Microbial interactions with methane clathrate: Implications for habitability of icy moons
PI: Jennifer Glass
Co-Is: Sheng Dai, Raquel Lieberman, Loren Williams
Postdocs/students: Abigail Johnson, Dustin Huard, Manlin Xu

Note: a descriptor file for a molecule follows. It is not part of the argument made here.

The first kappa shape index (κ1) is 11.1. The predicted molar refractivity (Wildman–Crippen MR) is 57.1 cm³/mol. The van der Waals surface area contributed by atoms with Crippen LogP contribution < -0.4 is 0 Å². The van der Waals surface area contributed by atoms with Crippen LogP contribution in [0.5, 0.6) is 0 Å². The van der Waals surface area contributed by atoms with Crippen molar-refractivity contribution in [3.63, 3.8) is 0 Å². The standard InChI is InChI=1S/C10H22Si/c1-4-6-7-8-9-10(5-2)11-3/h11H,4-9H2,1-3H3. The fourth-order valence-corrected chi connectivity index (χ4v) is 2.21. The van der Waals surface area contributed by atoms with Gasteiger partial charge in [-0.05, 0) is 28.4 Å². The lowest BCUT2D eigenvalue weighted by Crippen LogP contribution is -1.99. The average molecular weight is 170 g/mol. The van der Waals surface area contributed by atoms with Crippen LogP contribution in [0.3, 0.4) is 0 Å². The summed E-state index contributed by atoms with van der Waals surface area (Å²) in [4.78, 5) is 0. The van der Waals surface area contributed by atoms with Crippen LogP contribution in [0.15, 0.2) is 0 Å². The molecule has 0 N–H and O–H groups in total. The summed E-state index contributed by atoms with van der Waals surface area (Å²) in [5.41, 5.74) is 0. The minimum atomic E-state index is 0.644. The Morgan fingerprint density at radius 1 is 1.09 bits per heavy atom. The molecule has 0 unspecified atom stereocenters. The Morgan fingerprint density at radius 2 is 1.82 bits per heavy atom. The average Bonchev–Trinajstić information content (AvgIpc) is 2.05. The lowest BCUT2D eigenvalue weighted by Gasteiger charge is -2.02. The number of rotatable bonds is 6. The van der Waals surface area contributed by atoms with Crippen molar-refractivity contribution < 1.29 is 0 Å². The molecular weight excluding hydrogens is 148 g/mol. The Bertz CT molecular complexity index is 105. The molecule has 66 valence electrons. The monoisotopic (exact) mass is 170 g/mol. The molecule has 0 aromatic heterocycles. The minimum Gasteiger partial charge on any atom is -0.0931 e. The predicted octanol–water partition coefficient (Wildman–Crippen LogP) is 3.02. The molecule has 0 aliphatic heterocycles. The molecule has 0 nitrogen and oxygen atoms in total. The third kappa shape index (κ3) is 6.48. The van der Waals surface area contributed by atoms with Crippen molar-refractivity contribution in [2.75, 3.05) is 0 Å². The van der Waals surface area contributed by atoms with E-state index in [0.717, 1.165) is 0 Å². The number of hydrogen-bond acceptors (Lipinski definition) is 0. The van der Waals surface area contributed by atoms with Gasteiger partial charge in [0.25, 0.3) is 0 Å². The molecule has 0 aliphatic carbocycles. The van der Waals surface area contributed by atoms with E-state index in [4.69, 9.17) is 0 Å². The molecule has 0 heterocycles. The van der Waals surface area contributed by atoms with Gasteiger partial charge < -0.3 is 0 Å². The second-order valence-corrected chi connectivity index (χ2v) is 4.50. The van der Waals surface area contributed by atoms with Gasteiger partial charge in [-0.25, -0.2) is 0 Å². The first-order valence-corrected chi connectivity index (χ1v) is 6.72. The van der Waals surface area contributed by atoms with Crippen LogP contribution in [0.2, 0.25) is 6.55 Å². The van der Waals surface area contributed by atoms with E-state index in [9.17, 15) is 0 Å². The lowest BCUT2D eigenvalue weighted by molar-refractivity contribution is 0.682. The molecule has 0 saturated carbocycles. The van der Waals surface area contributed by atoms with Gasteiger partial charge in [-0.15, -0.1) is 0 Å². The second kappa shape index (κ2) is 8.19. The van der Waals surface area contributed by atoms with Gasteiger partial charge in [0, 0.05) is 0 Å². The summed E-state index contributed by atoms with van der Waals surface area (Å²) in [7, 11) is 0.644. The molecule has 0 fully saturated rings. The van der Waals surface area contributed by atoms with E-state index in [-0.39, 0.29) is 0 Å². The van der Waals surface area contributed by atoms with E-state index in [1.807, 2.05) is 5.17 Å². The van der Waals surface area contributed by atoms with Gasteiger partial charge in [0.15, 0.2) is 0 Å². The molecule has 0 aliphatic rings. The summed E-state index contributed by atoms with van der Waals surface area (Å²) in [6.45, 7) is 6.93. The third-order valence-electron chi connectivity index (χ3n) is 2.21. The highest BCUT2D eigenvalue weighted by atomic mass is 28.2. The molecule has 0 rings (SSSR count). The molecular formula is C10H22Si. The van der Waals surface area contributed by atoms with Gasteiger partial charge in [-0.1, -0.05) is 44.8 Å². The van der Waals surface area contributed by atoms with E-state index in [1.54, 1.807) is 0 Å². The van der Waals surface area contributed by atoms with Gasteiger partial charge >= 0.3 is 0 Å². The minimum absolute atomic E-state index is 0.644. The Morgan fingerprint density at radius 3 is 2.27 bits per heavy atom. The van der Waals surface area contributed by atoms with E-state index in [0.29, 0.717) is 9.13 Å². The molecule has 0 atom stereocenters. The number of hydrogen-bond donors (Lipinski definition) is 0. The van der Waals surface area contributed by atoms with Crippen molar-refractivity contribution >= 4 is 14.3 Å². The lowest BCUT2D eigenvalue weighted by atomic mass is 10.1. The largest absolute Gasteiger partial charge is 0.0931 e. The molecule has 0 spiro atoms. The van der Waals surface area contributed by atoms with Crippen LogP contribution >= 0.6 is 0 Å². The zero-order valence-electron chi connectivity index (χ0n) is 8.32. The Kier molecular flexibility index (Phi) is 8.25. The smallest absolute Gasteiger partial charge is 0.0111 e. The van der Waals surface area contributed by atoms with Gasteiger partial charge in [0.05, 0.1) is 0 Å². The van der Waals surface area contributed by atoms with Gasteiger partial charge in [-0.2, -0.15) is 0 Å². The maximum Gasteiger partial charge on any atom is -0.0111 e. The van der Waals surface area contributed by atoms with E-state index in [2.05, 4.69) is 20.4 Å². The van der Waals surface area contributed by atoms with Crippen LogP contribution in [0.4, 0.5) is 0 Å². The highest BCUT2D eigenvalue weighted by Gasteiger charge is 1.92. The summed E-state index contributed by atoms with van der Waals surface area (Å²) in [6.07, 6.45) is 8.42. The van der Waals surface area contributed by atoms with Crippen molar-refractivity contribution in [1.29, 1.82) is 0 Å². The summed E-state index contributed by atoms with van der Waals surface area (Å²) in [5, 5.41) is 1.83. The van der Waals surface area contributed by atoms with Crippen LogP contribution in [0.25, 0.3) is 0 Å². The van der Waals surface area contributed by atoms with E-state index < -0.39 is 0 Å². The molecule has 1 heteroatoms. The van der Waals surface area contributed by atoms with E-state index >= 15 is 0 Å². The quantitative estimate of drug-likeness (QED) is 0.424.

Methane clathrates are likely widespread in our solar system, including on icy moons and the Martian subsurface, yet their habitability remains virtually unstudied. The proposed research will investigate interactions between microbial proteins and methane clathrates. Specifically, the proposed work will test the hypothesis that microbes living in methane clathrates encode proteins optimized for clathrate binding, and that these “clathrate binding proteins” (CBPs) alter the structure, thermodynamics and kinetics of methane clathrates. Our results will contribute to understanding biosignatures of microbial colonization of methane clathrates on Earth and potentially elsewhere in our solar system. The proposed research will: (i) heterologously express, purify, assay, and biophysically characterize candidate CBPs; (ii) quantify the effects of CBPs on methane clathrate thermodynamics and kinetics of formation and decomposition in laboratory experiments with pressurized vessels; (iii) solve crystal structures of select CBPs and characterize static interactions with water molecules; (iv) use high-throughput homology modeling, molecular dynamics, and other computations to characterize structures and dynamics of CBPs; (v) create a public database of CBPs.